Research in brain responses

Breakthrough Study Reveals Distinct Brain Responses to Traumatic Memories in PTSD

In a groundbreaking study conducted by researchers at the Icahn School of Medicine at Mount Sinai and Yale University, new insights into the nature of traumatic memories associated with Post Traumatic Stress Disorder (PTSD) have emerged.

The findings, published recently in scientific journal, Nature Neuroscience, shed light on how the brain processes and stores traumatic memories differently from sad or neutral memories, opening avenues for potential advancements in PTSD, and ultimately C-PTSD, treatments.

The study focused on a small group of people diagnosed with PTSD, and examined real-life personal memories rather than relying on basic cognitive tests normally used. Participants underwent functional magnetic resonance imaging (fMRI) while recalling scripted traumatic memories associated with their PTSD, alongside sad and calm memories. The study’s key revelation is the distinctive brain responses triggered by traumatic memories compared to sad ones.

Unlike sad memories, which activated the hippocampus (a region associated with regular memory) traumatic memories created reactions in the posterior cingulate cortex (PCC), a brain area not traditionally linked to memory functions. This unprecedented insight challenges the previous assumptions about the nature of traumatic memories, suggesting that they may be a separate cognitive entity, possibly explaining their intrusive and vivid nature in people with PTSD.

According to senior author Daniela Schiller, a professor of psychiatry and neuroscience at the Icahn School of Medicine, traumatic memories in PTSD often feel like a present experience rather than a distant recollection. This distinctive brain activation observed in the PCC corresponds to the intrusive and emotionally charged nature of traumatic memories.

The implications of this research are profound for PTSD treatment. Conventional therapy often focuses on constructing a clear narrative from fragmented traumatic memories. However, these findings encourage a paradigm shift, viewing trauma more as an experience than a memory. The study suggests a new therapeutic approach that aims to change the experience of recalling traumatic memories rather than modifying them as traditional methods attempt.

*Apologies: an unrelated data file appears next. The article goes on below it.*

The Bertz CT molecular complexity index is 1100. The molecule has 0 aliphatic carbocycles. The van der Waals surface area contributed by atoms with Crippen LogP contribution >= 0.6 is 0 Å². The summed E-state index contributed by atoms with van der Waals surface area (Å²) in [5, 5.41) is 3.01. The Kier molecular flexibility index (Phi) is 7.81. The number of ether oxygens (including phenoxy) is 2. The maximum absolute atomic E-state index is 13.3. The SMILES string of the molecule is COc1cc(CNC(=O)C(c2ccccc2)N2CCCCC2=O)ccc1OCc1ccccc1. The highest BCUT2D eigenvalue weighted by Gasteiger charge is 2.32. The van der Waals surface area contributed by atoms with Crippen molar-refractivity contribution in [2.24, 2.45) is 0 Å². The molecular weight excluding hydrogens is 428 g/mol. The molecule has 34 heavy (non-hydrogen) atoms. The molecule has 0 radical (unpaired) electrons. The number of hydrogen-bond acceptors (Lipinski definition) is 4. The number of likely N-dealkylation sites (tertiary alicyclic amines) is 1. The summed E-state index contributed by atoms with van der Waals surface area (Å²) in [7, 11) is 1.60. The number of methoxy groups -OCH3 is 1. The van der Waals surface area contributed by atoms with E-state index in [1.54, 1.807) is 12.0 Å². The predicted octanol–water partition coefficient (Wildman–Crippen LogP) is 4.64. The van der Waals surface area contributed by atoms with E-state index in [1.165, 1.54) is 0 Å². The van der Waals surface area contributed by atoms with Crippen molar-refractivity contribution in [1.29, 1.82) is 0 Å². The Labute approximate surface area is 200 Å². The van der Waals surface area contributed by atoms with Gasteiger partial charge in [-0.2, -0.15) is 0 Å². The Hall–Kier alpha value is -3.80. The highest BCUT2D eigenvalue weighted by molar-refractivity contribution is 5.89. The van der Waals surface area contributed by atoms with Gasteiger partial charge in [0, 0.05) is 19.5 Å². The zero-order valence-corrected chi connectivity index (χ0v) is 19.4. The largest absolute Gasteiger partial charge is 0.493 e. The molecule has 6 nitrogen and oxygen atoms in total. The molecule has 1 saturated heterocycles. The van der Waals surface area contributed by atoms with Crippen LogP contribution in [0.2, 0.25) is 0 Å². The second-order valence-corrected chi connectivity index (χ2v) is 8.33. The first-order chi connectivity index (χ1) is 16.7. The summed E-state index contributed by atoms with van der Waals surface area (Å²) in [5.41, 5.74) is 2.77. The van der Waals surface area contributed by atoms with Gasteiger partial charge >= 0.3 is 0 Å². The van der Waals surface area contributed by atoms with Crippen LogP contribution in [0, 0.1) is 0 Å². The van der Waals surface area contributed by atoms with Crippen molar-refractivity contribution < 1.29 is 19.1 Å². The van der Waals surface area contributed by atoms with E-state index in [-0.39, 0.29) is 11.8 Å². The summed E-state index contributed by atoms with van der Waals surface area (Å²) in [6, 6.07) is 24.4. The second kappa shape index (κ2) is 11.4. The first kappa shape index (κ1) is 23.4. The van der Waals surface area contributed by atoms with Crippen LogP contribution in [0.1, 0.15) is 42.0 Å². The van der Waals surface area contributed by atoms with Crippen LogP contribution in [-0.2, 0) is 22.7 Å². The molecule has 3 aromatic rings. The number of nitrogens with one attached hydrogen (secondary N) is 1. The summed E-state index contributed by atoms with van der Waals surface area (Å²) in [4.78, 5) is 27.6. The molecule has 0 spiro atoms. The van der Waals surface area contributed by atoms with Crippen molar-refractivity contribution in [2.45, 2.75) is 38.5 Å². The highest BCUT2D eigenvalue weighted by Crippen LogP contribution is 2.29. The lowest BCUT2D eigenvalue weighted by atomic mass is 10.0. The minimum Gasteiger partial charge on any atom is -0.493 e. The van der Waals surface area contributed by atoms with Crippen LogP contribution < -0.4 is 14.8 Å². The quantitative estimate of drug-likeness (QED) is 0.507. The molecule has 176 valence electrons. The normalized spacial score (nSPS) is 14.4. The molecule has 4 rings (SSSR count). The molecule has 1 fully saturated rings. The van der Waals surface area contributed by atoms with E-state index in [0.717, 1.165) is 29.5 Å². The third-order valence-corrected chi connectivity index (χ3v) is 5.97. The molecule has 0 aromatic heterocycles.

Schiller notes that this approach provides a clearer target for treatment and facilitates measurable changes in brain activity before and after therapeutic interventions. While the study’s findings are preliminary, Schiller emphasises the importance of further research with larger groups and expanded examination of real-life personal memories.

The new study gives us hope for better treatments for PTSD and C-PTSD. It shows that researchers are learning more about these conditions, and this gives us hope for better ways to understand, treat, and overcome the challenges of trauma-related disorders. As scientists keep exploring how the brain reacts to trauma, there’s a growing chance of finding new therapies that can lead to better results for people with PTSD and C-PTSD.

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It is possible for PTSD to be successfully treated many years after the traumatic event occurred, which means it is never too late to seek help. For some, the first step may be watchful waiting, then exploring therapeutic options such as individual or group therapy – but the main treatment options in the UK are psychological treatments such as Eye Movement Desensitisation Reprogramming (EMDR) and Cognitive Behavioural Therapy (CBT).

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